Turkey to free 38,000 from prison to make room for coup accused

August 17, 2016

Prisoners who have served at least half of their sentences will reportedly be released today amid concerns about overcrowding

Supporters stands in front of a screen of a portrait of Turkish President Recep Tayyip Erdogan (AFP)
Turkey will grant early release to 38,000 prisoners who committed crimes before 1 July, the government said on Wednesday, amid reports of prison overcrowding after the failed coup.

Justice Minister Bekir Bozdag said in a series of messages on Twitter that the move was “not an amnesty” and the convicts were not being pardoned but released on parole.

All 38,000 will be released on Wednesday afternoon, according to reports in Turkey.

The releases will not apply to those guilty of murder, terrorism or state security crimes, or the thousands jailed after the putsch which took place on 15 July.

“The regulation refers to crimes committed before July 2016. The crimes committed after 1 July are outside its scope,” Bozdag said.

“As a result of this regulation, approximately 38,000 people will be released from closed and open prisons at the first stage.”

The timing means that it is impossible that anyone arrested for complicity in the coup can be released as part of the mass parole move.

There have been reports in Turkish media that jails in the country were suffering severe overcrowding due to the influx of tens of thousands of prisoners in the wake of the failed 15 July coup.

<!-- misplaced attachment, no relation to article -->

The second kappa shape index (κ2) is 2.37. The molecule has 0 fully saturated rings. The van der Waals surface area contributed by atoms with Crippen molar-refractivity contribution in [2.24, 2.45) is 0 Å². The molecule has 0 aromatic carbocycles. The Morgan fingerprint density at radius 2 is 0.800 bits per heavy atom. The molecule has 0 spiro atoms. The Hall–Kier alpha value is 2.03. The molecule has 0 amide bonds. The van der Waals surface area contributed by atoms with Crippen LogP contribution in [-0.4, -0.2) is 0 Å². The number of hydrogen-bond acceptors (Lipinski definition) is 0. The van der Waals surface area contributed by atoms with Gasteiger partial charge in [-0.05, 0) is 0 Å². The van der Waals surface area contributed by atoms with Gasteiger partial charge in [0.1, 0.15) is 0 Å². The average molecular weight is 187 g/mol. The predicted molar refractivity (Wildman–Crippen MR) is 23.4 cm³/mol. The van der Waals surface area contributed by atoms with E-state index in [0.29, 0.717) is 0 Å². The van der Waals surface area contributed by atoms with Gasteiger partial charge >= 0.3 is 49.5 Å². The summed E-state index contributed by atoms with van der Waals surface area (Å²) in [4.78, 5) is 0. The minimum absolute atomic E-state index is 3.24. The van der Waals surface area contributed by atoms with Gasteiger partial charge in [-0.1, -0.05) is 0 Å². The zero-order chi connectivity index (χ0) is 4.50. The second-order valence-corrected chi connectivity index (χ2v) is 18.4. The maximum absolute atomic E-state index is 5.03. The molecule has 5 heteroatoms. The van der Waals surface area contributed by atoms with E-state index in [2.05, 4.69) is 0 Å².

As of 16 August there were 213,499 inmates in Turkey’s jails, which have the capacity to hold 187,351 inmates.

According to Turkish officials, over 35,000 people have been detained since the coup attempt, although almost 11,600 of them have since been released.

It is likely that releasing convicts not linked to the coup will make room for the alleged coup plotters who still face trials and heavy jail sentences. 

Bozdag, however, did not outline his reasoning for the move.

Meanwhile, on Wednesday, Turkey issued two new decrees that expanded the power of the government and sacked thousands of police officers.

The first decree declared that the Army Chief of Staff can now be chosen from outside the military. Candidates are no longer required to come from land, air and naval forces. The position can be filled by candidates from a wider array of positions within the state.

The second decree fired over 20,000 police officers and hundreds of military personnel and telecommunications regulatory authority employees.

Turkish President Recep Tayyip Erdogan said that around 80,000 people had been terminated from their employment after the failed coup attempt that took place in July.

This article is available in French on Middle East Eye French edition.